FILE - Construction crews install new border wall sections seen from Tijuana, Mexico., Jan. 9, 2019. An anti-immigration group scored a legal victory on Friday, Aug. 12, 2022, in its federal lawsuit arguing the Biden administration violated environmental law when it halted construction of the U.S. southern border wall and sought to undo other immigration policies by former President Donald Trump. (AP Photo/Gregory Bull, File)
Lawsuit by group critical of immigration can proceed, judge says
By Philip Marcelo/ The Associated Press
A group calling for sharply limiting immigration has scored a legal victory in its federal lawsuit arguing the Biden administration violated environmental law when it halted construction of the U.S. southern border wall and sought to undo other immigration policies by former President Donald Trump.
A federal judge in Washington, D.C., ruled last week that a lawsuit brought by the Massachusetts Coalition for Immigration Reform against three federal agencies can proceed, at least in part.
Judge Trevor McFadden said the federal district court has jurisdiction to hear the case, though he dismissed two of the Boston-area group’s 11 claims.
The Center for Immigration Studies, a Washington, D.C.-based group advocating for less immigration that filed the lawsuit on behalf of the Massachusetts coalition, cheered the decision.
“Resolving this question is long overdue,” Julie Axelrod, the center’s director of litigation, said in a statement Wednesday. “The massive impacts of immigration to the U.S, including degradation to the southern borderlands, our infrastructure, urban sprawl, pollution, global carbon emissions, and all other environmental considerations have become impossible to sweep under the rug any longer.”
The lawsuit argues the Biden administration violated federal environmental law when it halted construction of the wall, ended Trump’s controversial “Remain in Mexico” asylum process, expanded refugee programs for Afghans, Central Americans and other populations, and eased certain policies for border patrol and immigration enforcement agents, among other measures.
The Massachusetts coalition, which, according to its website, seeks to “sharply reduce immigration” for environmental reasons, says the U.S. Department of State, Department of Justice and Department of Homeland Security should have conducted environmental impact analysis before implementing the immigration changes, as required under the National Environmental Policy Act.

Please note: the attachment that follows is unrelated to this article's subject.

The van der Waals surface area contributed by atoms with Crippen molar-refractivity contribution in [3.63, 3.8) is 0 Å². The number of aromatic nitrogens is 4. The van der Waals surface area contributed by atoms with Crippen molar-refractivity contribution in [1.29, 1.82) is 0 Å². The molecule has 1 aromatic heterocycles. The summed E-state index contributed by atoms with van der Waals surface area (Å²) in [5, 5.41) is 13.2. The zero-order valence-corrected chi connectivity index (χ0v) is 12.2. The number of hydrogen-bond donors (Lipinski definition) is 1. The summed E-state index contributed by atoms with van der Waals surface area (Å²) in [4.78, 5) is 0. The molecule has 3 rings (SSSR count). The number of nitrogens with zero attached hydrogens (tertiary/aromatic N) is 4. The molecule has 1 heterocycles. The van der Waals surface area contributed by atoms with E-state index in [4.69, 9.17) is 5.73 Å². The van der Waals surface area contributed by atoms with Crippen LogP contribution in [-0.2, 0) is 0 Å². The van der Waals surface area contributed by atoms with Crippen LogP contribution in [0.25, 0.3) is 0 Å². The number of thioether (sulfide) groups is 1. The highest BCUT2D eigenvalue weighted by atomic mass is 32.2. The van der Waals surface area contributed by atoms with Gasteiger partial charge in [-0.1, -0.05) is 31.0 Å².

“If NEPA should apply to any government policy, it should be to federal policies that induce population growth,” the organization states in its complaint. “When the federal government makes the choice to create population growth through immigration, it makes a decision yielding significant and foreseeable environmental consequences.”
Six people from Pennsylvania, Minnesota and Arizona who say they’ve dealt with the environmental consequences of federal immigration policy are also named as plaintiffs.
Steven Chance Smith, an Arizona cattle rancher, says migrants crossing the southern border leave trash, set fires and negatively impact his land in other ways. He says his family also worries about the presence of drug cartel members and human smugglers.
“Life on the border during mass migrations is very stressful,” the lawsuit states. “The land is being overrun and constantly degraded.”
Judge McFadden dismissed counts alleging the Homeland Security Department’s instruction manual violates environmental law and that the Biden administration should have prepared a “programmatic” environmental analysis of its immigration-related actions. The next hearing is set for Sept. 29.
Spokespeople for the three agencies named in the suit didn’t respond Wednesday to emails seeking comment.
Biden halted construction on border walls upon taking office in 2021, but has allowed work in very limited circumstances.
Earlier this month, his administration officially ended the Trump-era “Remain in Mexico” policy that required asylum-seekers to wait in Mexico for hearings in U.S. immigration court after the Supreme Court ruled in June it could do so.